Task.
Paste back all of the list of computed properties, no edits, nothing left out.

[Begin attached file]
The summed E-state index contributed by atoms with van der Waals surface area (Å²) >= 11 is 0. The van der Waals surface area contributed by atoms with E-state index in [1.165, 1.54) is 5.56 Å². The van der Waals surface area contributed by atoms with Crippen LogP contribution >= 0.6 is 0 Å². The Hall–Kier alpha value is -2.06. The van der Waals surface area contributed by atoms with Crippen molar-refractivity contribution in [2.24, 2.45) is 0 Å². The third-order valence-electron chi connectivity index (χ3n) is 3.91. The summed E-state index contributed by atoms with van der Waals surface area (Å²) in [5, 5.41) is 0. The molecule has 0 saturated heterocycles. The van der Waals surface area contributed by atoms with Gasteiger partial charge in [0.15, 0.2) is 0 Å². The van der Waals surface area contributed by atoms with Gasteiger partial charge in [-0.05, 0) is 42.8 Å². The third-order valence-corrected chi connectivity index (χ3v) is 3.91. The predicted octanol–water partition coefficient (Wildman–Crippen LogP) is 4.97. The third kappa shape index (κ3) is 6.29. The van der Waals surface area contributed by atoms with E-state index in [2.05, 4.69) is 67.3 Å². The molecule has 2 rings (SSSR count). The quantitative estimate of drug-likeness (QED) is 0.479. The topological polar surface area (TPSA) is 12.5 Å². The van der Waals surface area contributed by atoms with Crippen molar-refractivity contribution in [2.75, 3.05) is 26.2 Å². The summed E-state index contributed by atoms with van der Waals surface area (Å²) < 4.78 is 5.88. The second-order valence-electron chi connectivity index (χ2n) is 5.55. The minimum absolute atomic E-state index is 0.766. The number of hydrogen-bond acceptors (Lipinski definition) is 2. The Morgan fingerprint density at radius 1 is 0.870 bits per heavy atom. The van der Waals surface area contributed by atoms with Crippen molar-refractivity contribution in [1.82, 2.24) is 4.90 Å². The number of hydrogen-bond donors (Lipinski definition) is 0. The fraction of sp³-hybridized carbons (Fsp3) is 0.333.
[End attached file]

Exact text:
The summed E-state index contributed by atoms with van der Waals surface area (Å²) >= 11 is 0. The van der Waals surface area contributed by atoms with E-state index in [1.165, 1.54) is 5.56 Å². The van der Waals surface area contributed by atoms with Crippen LogP contribution >= 0.6 is 0 Å². The Hall–Kier alpha value is -2.06. The van der Waals surface area contributed by atoms with Crippen molar-refractivity contribution in [2.24, 2.45) is 0 Å². The third-order valence-electron chi connectivity index (χ3n) is 3.91. The summed E-state index contributed by atoms with van der Waals surface area (Å²) in [5, 5.41) is 0. The molecule has 0 saturated heterocycles. The van der Waals surface area contributed by atoms with Gasteiger partial charge in [0.15, 0.2) is 0 Å². The van der Waals surface area contributed by atoms with Gasteiger partial charge in [-0.05, 0) is 42.8 Å². The third-order valence-corrected chi connectivity index (χ3v) is 3.91. The predicted octanol–water partition coefficient (Wildman–Crippen LogP) is 4.97. The third kappa shape index (κ3) is 6.29. The van der Waals surface area contributed by atoms with E-state index in [2.05, 4.69) is 67.3 Å². The molecule has 2 rings (SSSR count). The quantitative estimate of drug-likeness (QED) is 0.479. The topological polar surface area (TPSA) is 12.5 Å². The van der Waals surface area contributed by atoms with Crippen molar-refractivity contribution in [2.75, 3.05) is 26.2 Å². The summed E-state index contributed by atoms with van der Waals surface area (Å²) < 4.78 is 5.88. The second-order valence-electron chi connectivity index (χ2n) is 5.55. The minimum absolute atomic E-state index is 0.766. The number of hydrogen-bond acceptors (Lipinski definition) is 2. The Morgan fingerprint density at radius 1 is 0.870 bits per heavy atom. The van der Waals surface area contributed by atoms with Crippen molar-refractivity contribution in [1.82, 2.24) is 4.90 Å². The number of hydrogen-bond donors (Lipinski definition) is 0. The fraction of sp³-hybridized carbons (Fsp3) is 0.333.